Ron Radosh

I.F. Stone: Soviet Spy

In my very first week of blogging, I wrote about the revered late left-wing journalist, I.F. Stone. Sure, Izzy charmed a lot of his supporters. But as I noted, he was most well known for being an apologist for Stalinism, and a journalist who at the time of the Korean War, perpetrated Soviet disinformation that the war was started by South Korea with the backing of the United States.

Until now, there has been only highly circumstantial evidence indicating that for several years Stone may have been a KGB agent. Now, John Earl Haynes, Harvey Klehr, and Alexander Vassiliev in their soon to be published book, Spies:The Rise and Fall of the KGB in America, present new evidence that indeed this was the case. Actual KGB files they examined, scrupulously copied from the originals by Vassiliev, offer us proof that from 1936 to 1938, Stone was in fact a Soviet agent. The chapter giving the data now appears on the website of Commentary magazine.

There is simply no more room for doubt. As the New York KGB station agent reported in May of 1936, “Relations with ‘Pancake’ [Stone’s KGB name] have entered ‘the channel of normal operational work.'” For the next few years, the authors write, “Stone worked closely with the KGB” as a talent spotter and recruiter of other people for KGB work, including William A. Dodd, Jr., son of the US Ambassador to Hitler’s Germany. He also worked with the American Communist Victor Perlo, who while an economist at the War Production Group, led a Soviet espionage apparatus. Perlo compiled material for Stone that he could use in journalistic exposes beneficial to the Soviets.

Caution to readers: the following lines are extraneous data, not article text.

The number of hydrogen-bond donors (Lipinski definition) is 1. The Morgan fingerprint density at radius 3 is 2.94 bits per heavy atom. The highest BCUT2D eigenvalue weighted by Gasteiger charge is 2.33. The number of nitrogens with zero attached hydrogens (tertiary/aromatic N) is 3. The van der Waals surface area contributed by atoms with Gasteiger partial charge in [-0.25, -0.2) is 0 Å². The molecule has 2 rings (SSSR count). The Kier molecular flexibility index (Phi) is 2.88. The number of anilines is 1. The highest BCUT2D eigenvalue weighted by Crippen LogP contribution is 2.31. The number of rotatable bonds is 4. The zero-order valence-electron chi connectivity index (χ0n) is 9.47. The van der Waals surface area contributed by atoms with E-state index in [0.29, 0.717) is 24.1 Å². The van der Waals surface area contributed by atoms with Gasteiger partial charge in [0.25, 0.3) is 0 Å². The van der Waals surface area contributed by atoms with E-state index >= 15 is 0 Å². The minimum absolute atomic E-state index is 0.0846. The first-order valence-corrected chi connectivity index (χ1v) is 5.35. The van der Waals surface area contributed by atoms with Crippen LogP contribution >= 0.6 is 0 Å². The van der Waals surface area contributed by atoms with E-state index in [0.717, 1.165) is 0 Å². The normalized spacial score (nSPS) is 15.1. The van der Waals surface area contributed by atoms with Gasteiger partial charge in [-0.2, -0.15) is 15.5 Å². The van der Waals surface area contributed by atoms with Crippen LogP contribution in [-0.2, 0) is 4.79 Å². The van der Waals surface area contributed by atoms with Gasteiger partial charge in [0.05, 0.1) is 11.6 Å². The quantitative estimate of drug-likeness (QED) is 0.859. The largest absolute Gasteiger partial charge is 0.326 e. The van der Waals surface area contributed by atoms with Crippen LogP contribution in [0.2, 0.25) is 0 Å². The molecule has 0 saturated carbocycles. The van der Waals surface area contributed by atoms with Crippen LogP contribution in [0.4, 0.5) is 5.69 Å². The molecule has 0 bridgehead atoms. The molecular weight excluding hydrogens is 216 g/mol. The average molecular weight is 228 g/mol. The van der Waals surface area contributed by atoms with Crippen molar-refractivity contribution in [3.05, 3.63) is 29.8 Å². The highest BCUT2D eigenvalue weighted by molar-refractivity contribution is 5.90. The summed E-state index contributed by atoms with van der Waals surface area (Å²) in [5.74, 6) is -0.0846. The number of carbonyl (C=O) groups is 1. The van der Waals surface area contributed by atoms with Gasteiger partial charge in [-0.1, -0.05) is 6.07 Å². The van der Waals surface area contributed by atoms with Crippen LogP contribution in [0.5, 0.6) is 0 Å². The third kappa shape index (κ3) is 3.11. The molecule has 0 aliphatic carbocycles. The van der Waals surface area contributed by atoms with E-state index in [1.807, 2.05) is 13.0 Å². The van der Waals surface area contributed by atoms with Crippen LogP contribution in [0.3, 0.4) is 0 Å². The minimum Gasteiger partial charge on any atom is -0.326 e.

The Stone revelations cannot help but tarnish Stone’s reputation among the legion of his former supporters.  Finding some humor in this, Marty Peretz, writing today in his TNR blog, says the revelations are “devastating. Poor Izzy! He will always have attached to his adopted name his code-name, ‘Pancake.’ (His real name was Feinstein.)”

But, as one expects, the folks at The Nation remain adamantly in denial. Eric Alterman wasted no time rushing to the web, on the site of Tina Brown’s The Daily Beast, to declare, as the headline puts it, “I.F.Stone Was No Spy.” Alterman argues that Stone could not be a spy, because the dictionary definition of a spy does not fit Stone!  Spies, according to the dictionary, have to give military or naval secrets.  So talent spotting, acting as a courier for other spies, relaying information to KGB agents, and giving the KGB information he found that the Soviets might find useful is not spying.

Next Alterman spins Vassiliev’s revelations to give them the most benign interpretation possible.  To Alterman, I.F. Stone was merely “a man of avowed anti-Fascist sympathies…still-foolishly naive about Stalin and the Soviet Union,” who therefore “agreed on a couple of occasions, to help those whom he believed to be actually fighting fascism, while his own country, still mired in childish isolationism, preferred to look away.”  In other words, Alterman is acknowledging that perhaps Stone did cooperate, but for good anti-fascist motives.